This story has been updated.
Pennsylvania is littered with abandoned coal mines that can be dangerous and cause water pollution. The new bipartisan infrastructure law, signed by President Biden in November, will provide an additional $11 billion for cleanup of old mine lands, and Pennsylvania is expected to get a large chunk of that money. But it’s still unclear how much will be available to restore waterways.
Some advocates and experts want to make sure stream cleanup projects get their share.
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In the Kettle Creek watershed, in a remote section of north-central Pennsylvania, a team from the non-profit Trout Unlimited is electroshocking fish in Twomile Run to count them. The group put in a treatment system 10 years ago, and wants to show how well the stream has rebounded. Electroshocking slows the fish down, but doesn’t hurt them.
Lead science advisor Shawn Rummel returns with a bucket of small brook trout, each about five inches long, with red dots, “And then white stripes on the fins as well,” he pointed out.
Coal companies started mining near here in the early 1900s. Once they dug up the coal they wanted, they abandoned the mines, leaving behind high piles of mine waste and deep pits. This went on throughout Pennsylvania until 1977, when a federal law was created to regulate and reclaim mine sites.
Red-stained, iron-laden acidic water still seeps out from the old coal mines uphill from Twomile Run. The polluted water is caught in a series of retention ponds, where the impurities settle out, and by the time it flows into the stream, it’s clean. “That section that we just shocked would have been polluted for, you know, 100 years or so, devoid of life,” Rummel said.
Trout Unlimited has spend nearly $3 million to install nine passive water treatment systems in the Kettle Creek watershed, including the one at Twomile Run.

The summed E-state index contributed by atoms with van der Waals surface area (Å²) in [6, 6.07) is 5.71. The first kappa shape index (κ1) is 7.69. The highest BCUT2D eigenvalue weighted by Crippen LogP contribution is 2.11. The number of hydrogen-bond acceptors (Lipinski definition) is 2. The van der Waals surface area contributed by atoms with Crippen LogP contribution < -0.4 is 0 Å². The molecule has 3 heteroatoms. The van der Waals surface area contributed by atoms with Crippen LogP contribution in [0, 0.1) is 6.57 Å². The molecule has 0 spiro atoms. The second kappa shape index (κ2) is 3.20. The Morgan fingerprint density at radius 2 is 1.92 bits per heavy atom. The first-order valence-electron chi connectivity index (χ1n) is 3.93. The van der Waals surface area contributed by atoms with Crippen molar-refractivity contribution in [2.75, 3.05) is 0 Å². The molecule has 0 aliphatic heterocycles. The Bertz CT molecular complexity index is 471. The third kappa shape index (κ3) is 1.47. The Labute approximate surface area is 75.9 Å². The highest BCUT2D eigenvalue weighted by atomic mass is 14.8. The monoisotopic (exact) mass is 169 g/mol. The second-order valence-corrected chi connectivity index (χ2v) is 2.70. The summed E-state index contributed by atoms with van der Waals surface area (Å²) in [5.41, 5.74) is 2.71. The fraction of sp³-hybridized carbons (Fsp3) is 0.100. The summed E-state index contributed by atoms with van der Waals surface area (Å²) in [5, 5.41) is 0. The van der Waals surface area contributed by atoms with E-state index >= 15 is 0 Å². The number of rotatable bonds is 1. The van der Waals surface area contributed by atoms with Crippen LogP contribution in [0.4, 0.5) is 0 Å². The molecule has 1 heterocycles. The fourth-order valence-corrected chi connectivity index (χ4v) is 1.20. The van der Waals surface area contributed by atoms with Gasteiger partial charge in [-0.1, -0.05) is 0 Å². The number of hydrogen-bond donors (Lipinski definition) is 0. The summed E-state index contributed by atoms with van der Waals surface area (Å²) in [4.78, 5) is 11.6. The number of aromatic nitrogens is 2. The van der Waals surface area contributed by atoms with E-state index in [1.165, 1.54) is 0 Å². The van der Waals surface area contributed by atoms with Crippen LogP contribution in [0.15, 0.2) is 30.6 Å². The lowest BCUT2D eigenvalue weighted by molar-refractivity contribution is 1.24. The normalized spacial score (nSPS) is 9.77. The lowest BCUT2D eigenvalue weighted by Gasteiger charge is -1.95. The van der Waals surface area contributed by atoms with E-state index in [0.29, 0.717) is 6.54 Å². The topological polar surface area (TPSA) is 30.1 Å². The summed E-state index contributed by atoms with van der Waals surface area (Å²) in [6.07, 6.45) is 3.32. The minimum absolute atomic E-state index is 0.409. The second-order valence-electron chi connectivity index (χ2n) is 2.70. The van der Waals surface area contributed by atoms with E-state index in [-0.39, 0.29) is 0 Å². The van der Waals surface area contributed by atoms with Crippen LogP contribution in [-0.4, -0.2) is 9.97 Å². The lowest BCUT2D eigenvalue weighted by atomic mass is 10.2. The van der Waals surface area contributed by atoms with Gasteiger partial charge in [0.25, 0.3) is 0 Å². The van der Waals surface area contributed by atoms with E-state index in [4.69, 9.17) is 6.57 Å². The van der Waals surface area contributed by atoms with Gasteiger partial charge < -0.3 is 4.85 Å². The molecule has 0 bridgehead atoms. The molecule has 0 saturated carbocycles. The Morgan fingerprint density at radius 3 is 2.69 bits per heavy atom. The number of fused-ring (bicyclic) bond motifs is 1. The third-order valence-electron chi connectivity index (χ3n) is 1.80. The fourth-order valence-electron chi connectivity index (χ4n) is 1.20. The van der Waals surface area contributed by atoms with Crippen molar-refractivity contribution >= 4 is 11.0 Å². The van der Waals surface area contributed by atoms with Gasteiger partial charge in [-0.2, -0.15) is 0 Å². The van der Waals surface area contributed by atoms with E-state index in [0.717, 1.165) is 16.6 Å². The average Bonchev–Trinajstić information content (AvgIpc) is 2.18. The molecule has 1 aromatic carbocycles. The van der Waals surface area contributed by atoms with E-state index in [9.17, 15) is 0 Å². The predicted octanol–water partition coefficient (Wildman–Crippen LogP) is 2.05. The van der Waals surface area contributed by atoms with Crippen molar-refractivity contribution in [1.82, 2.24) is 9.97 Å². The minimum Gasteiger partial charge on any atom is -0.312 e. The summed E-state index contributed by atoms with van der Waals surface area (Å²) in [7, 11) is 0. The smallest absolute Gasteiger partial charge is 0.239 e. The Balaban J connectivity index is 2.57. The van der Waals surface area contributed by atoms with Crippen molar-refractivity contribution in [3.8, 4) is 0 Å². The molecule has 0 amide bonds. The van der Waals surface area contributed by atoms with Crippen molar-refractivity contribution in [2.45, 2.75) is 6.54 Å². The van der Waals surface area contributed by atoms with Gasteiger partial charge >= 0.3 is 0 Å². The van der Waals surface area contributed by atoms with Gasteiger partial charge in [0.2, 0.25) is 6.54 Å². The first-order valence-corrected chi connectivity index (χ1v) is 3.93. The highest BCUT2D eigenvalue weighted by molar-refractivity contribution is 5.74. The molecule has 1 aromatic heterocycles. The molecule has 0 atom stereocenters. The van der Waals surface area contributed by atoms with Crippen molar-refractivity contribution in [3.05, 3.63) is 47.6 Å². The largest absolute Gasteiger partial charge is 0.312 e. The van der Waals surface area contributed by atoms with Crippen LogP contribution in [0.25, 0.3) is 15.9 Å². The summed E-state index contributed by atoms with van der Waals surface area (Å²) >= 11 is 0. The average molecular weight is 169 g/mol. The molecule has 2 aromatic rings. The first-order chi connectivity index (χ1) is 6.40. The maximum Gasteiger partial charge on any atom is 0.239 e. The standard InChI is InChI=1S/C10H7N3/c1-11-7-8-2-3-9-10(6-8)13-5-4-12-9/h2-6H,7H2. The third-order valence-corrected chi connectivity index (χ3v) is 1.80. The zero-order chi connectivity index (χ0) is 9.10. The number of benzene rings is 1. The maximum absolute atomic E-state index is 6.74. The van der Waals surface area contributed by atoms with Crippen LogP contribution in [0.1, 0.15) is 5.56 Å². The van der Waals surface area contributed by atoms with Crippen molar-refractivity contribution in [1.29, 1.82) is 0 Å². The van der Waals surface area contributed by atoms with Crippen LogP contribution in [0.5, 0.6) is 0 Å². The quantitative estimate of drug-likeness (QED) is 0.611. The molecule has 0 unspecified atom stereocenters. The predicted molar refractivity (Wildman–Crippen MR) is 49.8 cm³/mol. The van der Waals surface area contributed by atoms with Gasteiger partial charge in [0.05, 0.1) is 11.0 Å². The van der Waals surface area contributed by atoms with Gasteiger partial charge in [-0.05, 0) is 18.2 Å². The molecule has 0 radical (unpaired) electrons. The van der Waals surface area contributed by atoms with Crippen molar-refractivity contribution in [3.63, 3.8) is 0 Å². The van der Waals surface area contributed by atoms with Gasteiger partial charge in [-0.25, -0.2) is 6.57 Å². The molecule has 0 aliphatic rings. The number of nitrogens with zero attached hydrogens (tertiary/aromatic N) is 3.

(Trout Unlimited’s work is funded in part by the Richard King Mellon Foundation, which supports The Allegheny Front.)
“After the treatment system went online, the very next year we documented macro invertebrates or aquatic insects that made their way downstream. And the fish follow their food,” said Amy Wolfe, director of Trout Unlimited’s northeast coldwater habitat program.
The project that irks Wolfe
Huling Branch is a stream that meets Twomile Run a couple of miles above where Kettle Creek watershed enters the west branch of the Susquehanna River.
Mining companies left highwalls of coal refuse towering more than 70 feet high that drain water into Huling Branch. “The groundwater was horribly polluted,” said Bob Hedin, an environmental consultant hired by Trout Unlimited to study the area and recommend a treatment plan.
It couldn’t be fixed with a passive treatment system. “In this case, the water was not confined in the mines, it had escaped into underlying aquifers,” Hedin said. “It was clearly a different kind of animal there.”
Trout Unlimited spent years working with geologists, engineers and other experts studying the site, and came up with a few options on how to clean it up. The group needed help with funding, and went to the Bureau of Abandoned Mine Reclamation (BAMR), an arm of the Department of Environmental Protection, for help.
According to Wolfe, the state didn’t listen to their recommendation, which was estimated to cost $4 million. In 2015, DEP completed its own project and spent more than $10.5 million on it. The state had over 300,000 tons of alkaline material trucked to the site for water quality improvement. According to Wolfe, that added up to 60 percent of the project cost.
“We stepped back and said, ‘Okay, we’ll cross our fingers and we really hope it works,’” Wolfe said. “But continuing to monitor it to this day, it doesn’t work. We have very polluted water.”
Trout Unlimited field coordinator Kathleen Lavelle steps into the Huling Branch to test the water. “Looks like the temperature here is great,” she noted, “The pH however is coming in at 3.36, which would be lethal to all fish life.”
Wolfe chokes up thinking about what she considers a failed project. “All the work we’ve done is basically undone because of the severe mine drainage that still enters from Huling,” she said.
“It’s been the most difficult thing that I’ve worked on in the 21 years of my career, because this watershed is very special to me.”
A difference of priority